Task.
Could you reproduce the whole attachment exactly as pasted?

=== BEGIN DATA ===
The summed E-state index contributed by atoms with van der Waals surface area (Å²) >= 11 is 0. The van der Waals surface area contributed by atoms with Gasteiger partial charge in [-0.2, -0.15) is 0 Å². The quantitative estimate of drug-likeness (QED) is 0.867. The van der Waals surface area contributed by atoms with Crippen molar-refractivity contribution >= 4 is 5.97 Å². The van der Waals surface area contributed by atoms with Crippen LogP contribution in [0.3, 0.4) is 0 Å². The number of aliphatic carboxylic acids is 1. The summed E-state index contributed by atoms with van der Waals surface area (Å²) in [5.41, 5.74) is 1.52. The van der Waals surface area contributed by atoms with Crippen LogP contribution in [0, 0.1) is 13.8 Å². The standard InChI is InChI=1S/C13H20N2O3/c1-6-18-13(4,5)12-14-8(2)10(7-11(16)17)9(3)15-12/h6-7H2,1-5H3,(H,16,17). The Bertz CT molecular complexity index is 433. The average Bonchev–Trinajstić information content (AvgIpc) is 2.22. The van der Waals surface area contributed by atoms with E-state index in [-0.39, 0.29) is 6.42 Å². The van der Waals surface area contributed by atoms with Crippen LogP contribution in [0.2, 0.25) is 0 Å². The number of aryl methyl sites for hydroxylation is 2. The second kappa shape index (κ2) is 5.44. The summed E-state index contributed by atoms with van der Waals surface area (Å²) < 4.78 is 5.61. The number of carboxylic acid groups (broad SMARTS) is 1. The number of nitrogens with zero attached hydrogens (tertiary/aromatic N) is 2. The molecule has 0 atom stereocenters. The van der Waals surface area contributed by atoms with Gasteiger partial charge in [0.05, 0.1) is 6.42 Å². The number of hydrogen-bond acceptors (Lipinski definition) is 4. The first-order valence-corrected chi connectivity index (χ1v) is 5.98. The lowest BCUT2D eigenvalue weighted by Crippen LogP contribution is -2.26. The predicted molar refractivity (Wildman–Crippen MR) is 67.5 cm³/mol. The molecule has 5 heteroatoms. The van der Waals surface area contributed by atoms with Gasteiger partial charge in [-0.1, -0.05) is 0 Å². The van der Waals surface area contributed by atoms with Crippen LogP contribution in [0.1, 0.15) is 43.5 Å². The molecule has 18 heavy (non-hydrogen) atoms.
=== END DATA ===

The summed E-state index contributed by atoms with van der Waals surface area (Å²) >= 11 is 0. The van der Waals surface area contributed by atoms with Gasteiger partial charge in [-0.2, -0.15) is 0 Å². The quantitative estimate of drug-likeness (QED) is 0.867. The van der Waals surface area contributed by atoms with Crippen molar-refractivity contribution >= 4 is 5.97 Å². The van der Waals surface area contributed by atoms with Crippen LogP contribution in [0.3, 0.4) is 0 Å². The number of aliphatic carboxylic acids is 1. The summed E-state index contributed by atoms with van der Waals surface area (Å²) in [5.41, 5.74) is 1.52. The van der Waals surface area contributed by atoms with Crippen LogP contribution in [0, 0.1) is 13.8 Å². The standard InChI is InChI=1S/C13H20N2O3/c1-6-18-13(4,5)12-14-8(2)10(7-11(16)17)9(3)15-12/h6-7H2,1-5H3,(H,16,17). The Bertz CT molecular complexity index is 433. The average Bonchev–Trinajstić information content (AvgIpc) is 2.22. The van der Waals surface area contributed by atoms with E-state index in [-0.39, 0.29) is 6.42 Å². The van der Waals surface area contributed by atoms with Crippen LogP contribution in [0.2, 0.25) is 0 Å². The number of aryl methyl sites for hydroxylation is 2. The second kappa shape index (κ2) is 5.44. The summed E-state index contributed by atoms with van der Waals surface area (Å²) < 4.78 is 5.61. The number of carboxylic acid groups (broad SMARTS) is 1. The number of nitrogens with zero attached hydrogens (tertiary/aromatic N) is 2. The molecule has 0 atom stereocenters. The van der Waals surface area contributed by atoms with Gasteiger partial charge in [0.05, 0.1) is 6.42 Å². The number of hydrogen-bond acceptors (Lipinski definition) is 4. The first-order valence-corrected chi connectivity index (χ1v) is 5.98. The lowest BCUT2D eigenvalue weighted by Crippen LogP contribution is -2.26. The predicted molar refractivity (Wildman–Crippen MR) is 67.5 cm³/mol. The molecule has 5 heteroatoms. The van der Waals surface area contributed by atoms with Gasteiger partial charge in [-0.1, -0.05) is 0 Å². The van der Waals surface area contributed by atoms with Crippen LogP contribution in [0.1, 0.15) is 43.5 Å². The molecule has 18 heavy (non-hydrogen) atoms.